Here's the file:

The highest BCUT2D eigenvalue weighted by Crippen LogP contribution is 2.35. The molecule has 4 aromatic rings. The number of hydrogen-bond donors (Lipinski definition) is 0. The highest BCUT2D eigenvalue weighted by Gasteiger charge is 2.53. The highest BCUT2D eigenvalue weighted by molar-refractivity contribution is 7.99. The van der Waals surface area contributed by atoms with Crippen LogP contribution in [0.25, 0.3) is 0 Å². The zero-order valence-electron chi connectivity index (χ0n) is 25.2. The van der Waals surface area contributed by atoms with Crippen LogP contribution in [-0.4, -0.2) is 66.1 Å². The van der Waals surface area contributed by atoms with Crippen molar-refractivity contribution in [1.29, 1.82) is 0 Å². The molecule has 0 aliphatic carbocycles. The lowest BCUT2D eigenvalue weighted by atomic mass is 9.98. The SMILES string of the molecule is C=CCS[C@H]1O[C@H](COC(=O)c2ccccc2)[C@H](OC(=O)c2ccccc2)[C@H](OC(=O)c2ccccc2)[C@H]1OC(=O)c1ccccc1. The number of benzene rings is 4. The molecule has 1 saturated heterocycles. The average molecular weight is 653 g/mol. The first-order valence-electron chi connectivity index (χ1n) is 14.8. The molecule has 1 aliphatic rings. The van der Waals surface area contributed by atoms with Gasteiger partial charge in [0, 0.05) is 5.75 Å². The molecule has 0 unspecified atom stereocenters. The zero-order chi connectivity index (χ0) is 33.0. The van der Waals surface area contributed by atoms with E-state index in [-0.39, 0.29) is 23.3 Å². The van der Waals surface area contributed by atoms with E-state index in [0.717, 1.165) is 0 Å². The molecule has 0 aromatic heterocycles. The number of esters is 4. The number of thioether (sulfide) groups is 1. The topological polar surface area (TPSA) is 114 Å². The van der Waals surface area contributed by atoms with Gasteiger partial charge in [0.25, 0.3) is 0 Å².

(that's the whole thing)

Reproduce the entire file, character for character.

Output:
The highest BCUT2D eigenvalue weighted by Crippen LogP contribution is 2.35. The molecule has 4 aromatic rings. The number of hydrogen-bond donors (Lipinski definition) is 0. The highest BCUT2D eigenvalue weighted by Gasteiger charge is 2.53. The highest BCUT2D eigenvalue weighted by molar-refractivity contribution is 7.99. The van der Waals surface area contributed by atoms with Crippen LogP contribution in [0.25, 0.3) is 0 Å². The zero-order valence-electron chi connectivity index (χ0n) is 25.2. The van der Waals surface area contributed by atoms with Crippen LogP contribution in [-0.4, -0.2) is 66.1 Å². The van der Waals surface area contributed by atoms with Crippen molar-refractivity contribution in [1.29, 1.82) is 0 Å². The molecule has 0 aliphatic carbocycles. The lowest BCUT2D eigenvalue weighted by atomic mass is 9.98. The SMILES string of the molecule is C=CCS[C@H]1O[C@H](COC(=O)c2ccccc2)[C@H](OC(=O)c2ccccc2)[C@H](OC(=O)c2ccccc2)[C@H]1OC(=O)c1ccccc1. The number of benzene rings is 4. The molecule has 1 saturated heterocycles. The average molecular weight is 653 g/mol. The first-order valence-electron chi connectivity index (χ1n) is 14.8. The molecule has 1 aliphatic rings. The van der Waals surface area contributed by atoms with Gasteiger partial charge in [0, 0.05) is 5.75 Å². The molecule has 0 unspecified atom stereocenters. The zero-order chi connectivity index (χ0) is 33.0. The van der Waals surface area contributed by atoms with E-state index in [-0.39, 0.29) is 23.3 Å². The van der Waals surface area contributed by atoms with E-state index in [0.717, 1.165) is 0 Å². The molecule has 0 aromatic heterocycles. The number of esters is 4. The number of thioether (sulfide) groups is 1. The topological polar surface area (TPSA) is 114 Å². The van der Waals surface area contributed by atoms with Gasteiger partial charge in [0.25, 0.3) is 0 Å².